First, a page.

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IP108 Qualitative Methods for Undergraduate Research

Dr Kirsten Harris
Module Leader
Core
Term 1
10 weeks
15 CATS
2 workshop hours / week
Not available to students outside the School for Cross-Faculty Studies

Moodle Platform »

Principal Aims

The module aims to introduce first year students on the Liberal Arts degree to the range of research methods employed in the Arts and Humanities and to offer them opportunities to practise using some of these methods in practical assignments.

The module’s aims complement those of the Certificate of Digital Literacy where students learn to conduct research using approaches from Digital Humanities.


Principal Learning Outcomes

By the end of the module, you will be able to:

  • Demonstrate a good understanding of what constitutes sound scholarly practice, distinguish instances of plagiarism and correct them;
  • Search through a range of archival sources using a systematic and precise method, and evaluate the potential usefulness of these sources;
  • Demonstrate a good understanding of the process of planning and conducting an interview, and the implications of the decisions made by the researcher;
  • Identify the ethical factors that must be taken into consideration when undertaking data collection through interviewing, and follow departmental ethics policy;
  • Identify and engage with the various discourses embedded in a range of primary historical, social and cultural sources;
  • Demonstrate an understanding of methodologies used in analysing cultural sources, including critical theory;
  • Demonstrate the ability to interpret primary and secondary sources, and use them to build a persuasive argument.

Syllabus

  1. Introduction to qualitative research methodologies
  2. Fair use of sources: Citation and plagiarism
  3. Does truth matter? Subjectivity, mediation and persuasive interpretation
  4. Theoretical approaches
  5. History: Archival methodologies
  6. History: Using sources
  7. Social research: Ethics
  8. Social research: Designing and conducting interviews
  9. Culture: Literary and visual methodologies
  10. Culture: Cultural studies and ethnographic methodologies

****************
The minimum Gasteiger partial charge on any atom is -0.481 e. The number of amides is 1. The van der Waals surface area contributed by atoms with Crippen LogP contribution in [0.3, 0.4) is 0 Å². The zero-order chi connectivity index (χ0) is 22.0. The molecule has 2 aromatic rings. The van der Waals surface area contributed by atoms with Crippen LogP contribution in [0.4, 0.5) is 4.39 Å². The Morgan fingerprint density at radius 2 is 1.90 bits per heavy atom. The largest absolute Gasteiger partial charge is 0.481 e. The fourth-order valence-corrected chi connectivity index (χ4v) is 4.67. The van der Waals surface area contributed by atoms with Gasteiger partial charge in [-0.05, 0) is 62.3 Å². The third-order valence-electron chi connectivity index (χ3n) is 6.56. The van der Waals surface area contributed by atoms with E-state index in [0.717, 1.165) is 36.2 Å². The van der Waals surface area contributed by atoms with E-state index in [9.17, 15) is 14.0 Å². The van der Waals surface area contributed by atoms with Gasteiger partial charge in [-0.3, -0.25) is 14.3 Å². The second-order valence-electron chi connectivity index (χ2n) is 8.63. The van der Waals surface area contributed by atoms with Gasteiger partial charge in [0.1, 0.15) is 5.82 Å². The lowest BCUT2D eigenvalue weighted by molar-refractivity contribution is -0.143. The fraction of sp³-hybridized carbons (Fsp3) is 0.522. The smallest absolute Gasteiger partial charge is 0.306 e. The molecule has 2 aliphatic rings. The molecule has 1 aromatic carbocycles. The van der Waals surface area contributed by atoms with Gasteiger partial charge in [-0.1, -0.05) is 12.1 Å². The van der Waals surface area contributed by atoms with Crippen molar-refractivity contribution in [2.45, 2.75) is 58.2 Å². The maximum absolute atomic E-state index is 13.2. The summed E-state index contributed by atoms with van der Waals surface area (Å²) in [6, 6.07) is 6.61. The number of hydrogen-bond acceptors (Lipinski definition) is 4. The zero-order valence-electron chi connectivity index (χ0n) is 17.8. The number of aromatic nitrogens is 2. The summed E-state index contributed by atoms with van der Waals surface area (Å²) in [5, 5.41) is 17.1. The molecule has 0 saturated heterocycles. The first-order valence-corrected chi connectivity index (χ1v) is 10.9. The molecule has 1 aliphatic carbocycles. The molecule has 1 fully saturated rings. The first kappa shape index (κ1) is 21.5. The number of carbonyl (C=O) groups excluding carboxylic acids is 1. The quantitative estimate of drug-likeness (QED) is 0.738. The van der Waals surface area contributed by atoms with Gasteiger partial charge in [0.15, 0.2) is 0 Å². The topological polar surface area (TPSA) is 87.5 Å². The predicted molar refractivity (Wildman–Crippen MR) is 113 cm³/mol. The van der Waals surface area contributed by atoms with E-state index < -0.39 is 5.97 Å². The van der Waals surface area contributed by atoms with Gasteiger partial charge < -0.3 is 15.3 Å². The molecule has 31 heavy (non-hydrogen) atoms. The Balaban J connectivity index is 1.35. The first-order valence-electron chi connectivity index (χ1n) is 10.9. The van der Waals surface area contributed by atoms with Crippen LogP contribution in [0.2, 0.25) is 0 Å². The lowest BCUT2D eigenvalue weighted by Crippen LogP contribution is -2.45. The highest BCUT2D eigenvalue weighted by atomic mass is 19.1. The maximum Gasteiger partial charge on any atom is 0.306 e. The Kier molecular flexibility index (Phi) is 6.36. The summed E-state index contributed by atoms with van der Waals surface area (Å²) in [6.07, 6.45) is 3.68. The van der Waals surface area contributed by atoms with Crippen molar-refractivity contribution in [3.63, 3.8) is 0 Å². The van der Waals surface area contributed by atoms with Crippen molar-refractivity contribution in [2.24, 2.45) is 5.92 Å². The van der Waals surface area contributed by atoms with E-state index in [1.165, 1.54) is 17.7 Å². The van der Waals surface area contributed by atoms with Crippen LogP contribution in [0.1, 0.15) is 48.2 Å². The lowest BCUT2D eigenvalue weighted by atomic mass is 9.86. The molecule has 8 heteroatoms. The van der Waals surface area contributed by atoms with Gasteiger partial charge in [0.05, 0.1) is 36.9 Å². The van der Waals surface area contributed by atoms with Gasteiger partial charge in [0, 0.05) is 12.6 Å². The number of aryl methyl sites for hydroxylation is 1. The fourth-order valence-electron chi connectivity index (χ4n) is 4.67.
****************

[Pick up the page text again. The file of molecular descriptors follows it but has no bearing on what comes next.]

Assessment

  • 1 x online practical test on sound scholarly practice (20%)
  • 1 x portfolio of 3 tasks (40%)
  • 1 x 2000 word research essay (40%)

Illustrative Bibliography

Gale, M.B. and A. Featherstone. “The Imperative of the Archive: Creative Archive Research” in Kershaw (2010) Research Methods in Theatre and Performance.

King, M.T. “Working with / in the Archives” in Gunn (2011) Research Methods for History.

Steedman, C. “Archival Methods” in Griffin (2013) Research Methods in English Studies.

Dixon, S. “Researching Digital Performance: Virtual Practices” in Kershaw (2010) Research Methods in Theatre and Performance.

Jordanova, L. “Approaching Visual Materials” in Gunn (2011) Research Methods for History.

Rose, G. “Visual Methodologies” in Griffin (2013) Research Methods in English Studies.

Cowman, C. “Collective Biography” in Gunn (2011) Research Methods for History.

Thomson, A. “Life Stories and Historical Analysis” in Gunn (2011) Research Methods for History.

Evans, M. “Auto/biography as a Research Method” in Griffin (2013) Research Methods in English Studies.

Summerfield, P. “Oral History as a Research Method” in Griffin (2013) Research Methods in English Studies.

Gunn, S. “Analysing Behaviour as Performance” in Gunn (2011) Research Methods for History.

Strange, J-M. “Reading Language as a Historical Source” in Gunn (2011) Research Methods for History.

Griffin, G. “Discourse Analysis” in Griffin (2013) Research Methods in English Studies.

Griffin, G. “Interviewing” in Griffin (2013) Research Methods in English Studies.

Belsey, C. “Textual Analysis as a Research Method” in Griffin (2013) Research Methods in English Studies.